It’s that time of year, where all your focus is on your quest to shop for gifts, decorate your home, and survive the gauntlet of holiday parties. But don’t let your ambition for discounts and seemingly great seasonal opportunities blind you to some common scams that tend to pop up in these final weeks of the year.
The FBI says the busy shopping season comes with increasingly aggressive and created scams designed by criminals looking to steal not only your money, but your personal information. To protect consumers, the agency has a few tips you should keep in mind.
1. Online shopping scams
Beware any deal that looks too good to be true — because it probably is. The FBI suggests avoiding unfamiliar sites that offer unrealistic discounts on brand name products, or gift cards as incentive to purchase something. You might not only end up paying more than you should; you could also be giving away your personal information to a malicious third party.
The FBI also warns consumers to make sure all your accounts — banking, credit, airlines, and rewards — are equipped with strong passwords, and that you use different passwords for each of your various accounts.
2. Social media scams
Those posts offering vouchers or gift cards for popular products are probably not a good idea, even if your friend shared it with you. Some might be fake holiday promotions or contests that lead consumers to answer an online survey designed to phish their personal information.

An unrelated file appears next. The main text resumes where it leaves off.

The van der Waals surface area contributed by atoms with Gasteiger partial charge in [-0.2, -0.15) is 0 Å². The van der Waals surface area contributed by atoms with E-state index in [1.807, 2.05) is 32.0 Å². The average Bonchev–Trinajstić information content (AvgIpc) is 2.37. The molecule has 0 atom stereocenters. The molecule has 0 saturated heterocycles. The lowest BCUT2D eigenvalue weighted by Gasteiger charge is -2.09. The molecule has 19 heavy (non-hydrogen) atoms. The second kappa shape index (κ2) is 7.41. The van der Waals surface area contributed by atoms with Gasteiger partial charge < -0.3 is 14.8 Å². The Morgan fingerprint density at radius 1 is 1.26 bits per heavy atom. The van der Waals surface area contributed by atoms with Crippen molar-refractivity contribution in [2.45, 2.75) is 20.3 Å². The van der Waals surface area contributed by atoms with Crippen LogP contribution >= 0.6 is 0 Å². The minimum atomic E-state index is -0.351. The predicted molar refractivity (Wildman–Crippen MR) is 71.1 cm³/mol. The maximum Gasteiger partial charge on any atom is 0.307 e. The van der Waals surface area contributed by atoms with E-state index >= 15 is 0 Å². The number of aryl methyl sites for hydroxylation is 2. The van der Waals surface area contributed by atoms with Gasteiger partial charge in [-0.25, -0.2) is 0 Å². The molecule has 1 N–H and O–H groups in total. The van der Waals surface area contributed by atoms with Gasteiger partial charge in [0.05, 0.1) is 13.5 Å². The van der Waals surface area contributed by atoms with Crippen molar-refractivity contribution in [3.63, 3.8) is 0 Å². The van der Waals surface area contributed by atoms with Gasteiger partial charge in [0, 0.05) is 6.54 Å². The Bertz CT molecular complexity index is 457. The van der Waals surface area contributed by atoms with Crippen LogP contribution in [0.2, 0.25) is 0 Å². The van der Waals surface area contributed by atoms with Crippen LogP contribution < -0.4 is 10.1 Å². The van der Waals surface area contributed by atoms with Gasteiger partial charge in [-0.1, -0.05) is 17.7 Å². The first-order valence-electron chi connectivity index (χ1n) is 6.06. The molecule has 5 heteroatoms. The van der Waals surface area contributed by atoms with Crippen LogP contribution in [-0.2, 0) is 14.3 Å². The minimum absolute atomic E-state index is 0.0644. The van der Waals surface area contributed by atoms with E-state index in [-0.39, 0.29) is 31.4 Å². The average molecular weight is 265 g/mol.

Don’t post tickets of events you’re attending on social media, either, as scammers might use those barcodes to create fake tickets for resale.
3. Smartphone app scams
Free apps and games are often more appealing than versions you have to pay for, but they could also be designed to steal personal information from your device, warns the FBI. So before you download an app from an unknown source, do your homework and check for third-party reviews.
“And be mindful that alternative app marketplaces can potentially include stolen content and compromised versions of otherwise trustworthy applications,” the Bureau notes.
(You should also be on the lookout for fake retailer’s apps on your iPhone this holiday season)
4. Work-From-Home scams
The opportunity to earn a little extra cash during the holidays can be an attractive lure, but beware of postings that offer work that can be done from home. Many of these jobs could have unscrupulous motives behind them: watch out for offers where a payment is required upfront, or when a job post says you don’t have to have any experience.
Research the company or individuals thoroughly before giving out any personal information, and don’t hand over that type of information during your first interaction with a potential employer.
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